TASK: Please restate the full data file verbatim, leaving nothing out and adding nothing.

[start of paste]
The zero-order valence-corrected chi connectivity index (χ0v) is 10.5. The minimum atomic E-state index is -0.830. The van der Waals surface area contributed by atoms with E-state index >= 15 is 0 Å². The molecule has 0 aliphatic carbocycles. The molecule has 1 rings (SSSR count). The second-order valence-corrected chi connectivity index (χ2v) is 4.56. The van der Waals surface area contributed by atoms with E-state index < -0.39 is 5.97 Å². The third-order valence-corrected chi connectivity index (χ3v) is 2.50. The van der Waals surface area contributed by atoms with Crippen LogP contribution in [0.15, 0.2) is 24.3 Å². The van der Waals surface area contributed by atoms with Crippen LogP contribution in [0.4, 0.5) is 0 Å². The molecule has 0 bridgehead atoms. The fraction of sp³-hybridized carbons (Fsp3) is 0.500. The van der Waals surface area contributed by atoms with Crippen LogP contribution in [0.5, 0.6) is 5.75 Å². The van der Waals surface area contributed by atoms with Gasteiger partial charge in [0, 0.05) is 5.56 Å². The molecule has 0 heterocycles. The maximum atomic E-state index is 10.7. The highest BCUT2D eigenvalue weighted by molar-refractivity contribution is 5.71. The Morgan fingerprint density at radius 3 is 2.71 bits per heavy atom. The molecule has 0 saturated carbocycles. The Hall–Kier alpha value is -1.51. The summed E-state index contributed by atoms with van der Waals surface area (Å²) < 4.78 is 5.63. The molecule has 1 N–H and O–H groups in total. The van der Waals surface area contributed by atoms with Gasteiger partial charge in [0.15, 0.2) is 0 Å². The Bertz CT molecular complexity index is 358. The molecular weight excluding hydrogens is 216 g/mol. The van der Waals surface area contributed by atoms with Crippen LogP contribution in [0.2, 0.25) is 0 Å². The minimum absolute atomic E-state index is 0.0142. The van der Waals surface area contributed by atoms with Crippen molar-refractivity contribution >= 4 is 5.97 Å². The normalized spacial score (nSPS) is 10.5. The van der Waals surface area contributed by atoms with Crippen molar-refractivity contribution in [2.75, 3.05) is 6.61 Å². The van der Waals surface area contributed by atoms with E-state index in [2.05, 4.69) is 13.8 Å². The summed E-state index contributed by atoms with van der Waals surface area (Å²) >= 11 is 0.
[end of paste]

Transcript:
The zero-order valence-corrected chi connectivity index (χ0v) is 10.5. The minimum atomic E-state index is -0.830. The van der Waals surface area contributed by atoms with E-state index >= 15 is 0 Å². The molecule has 0 aliphatic carbocycles. The molecule has 1 rings (SSSR count). The second-order valence-corrected chi connectivity index (χ2v) is 4.56. The van der Waals surface area contributed by atoms with E-state index < -0.39 is 5.97 Å². The third-order valence-corrected chi connectivity index (χ3v) is 2.50. The van der Waals surface area contributed by atoms with Crippen LogP contribution in [0.15, 0.2) is 24.3 Å². The van der Waals surface area contributed by atoms with Crippen LogP contribution in [0.4, 0.5) is 0 Å². The molecule has 0 bridgehead atoms. The fraction of sp³-hybridized carbons (Fsp3) is 0.500. The van der Waals surface area contributed by atoms with Crippen LogP contribution in [0.5, 0.6) is 5.75 Å². The van der Waals surface area contributed by atoms with Gasteiger partial charge in [0, 0.05) is 5.56 Å². The molecule has 0 heterocycles. The maximum atomic E-state index is 10.7. The highest BCUT2D eigenvalue weighted by molar-refractivity contribution is 5.71. The Morgan fingerprint density at radius 3 is 2.71 bits per heavy atom. The molecule has 0 saturated carbocycles. The Hall–Kier alpha value is -1.51. The summed E-state index contributed by atoms with van der Waals surface area (Å²) < 4.78 is 5.63. The molecule has 1 N–H and O–H groups in total. The van der Waals surface area contributed by atoms with Gasteiger partial charge in [0.15, 0.2) is 0 Å². The Bertz CT molecular complexity index is 358. The molecular weight excluding hydrogens is 216 g/mol. The van der Waals surface area contributed by atoms with Crippen LogP contribution in [0.2, 0.25) is 0 Å². The minimum absolute atomic E-state index is 0.0142. The van der Waals surface area contributed by atoms with Crippen molar-refractivity contribution >= 4 is 5.97 Å². The normalized spacial score (nSPS) is 10.5. The van der Waals surface area contributed by atoms with Crippen molar-refractivity contribution in [2.75, 3.05) is 6.61 Å². The van der Waals surface area contributed by atoms with E-state index in [2.05, 4.69) is 13.8 Å². The summed E-state index contributed by atoms with van der Waals surface area (Å²) >= 11 is 0.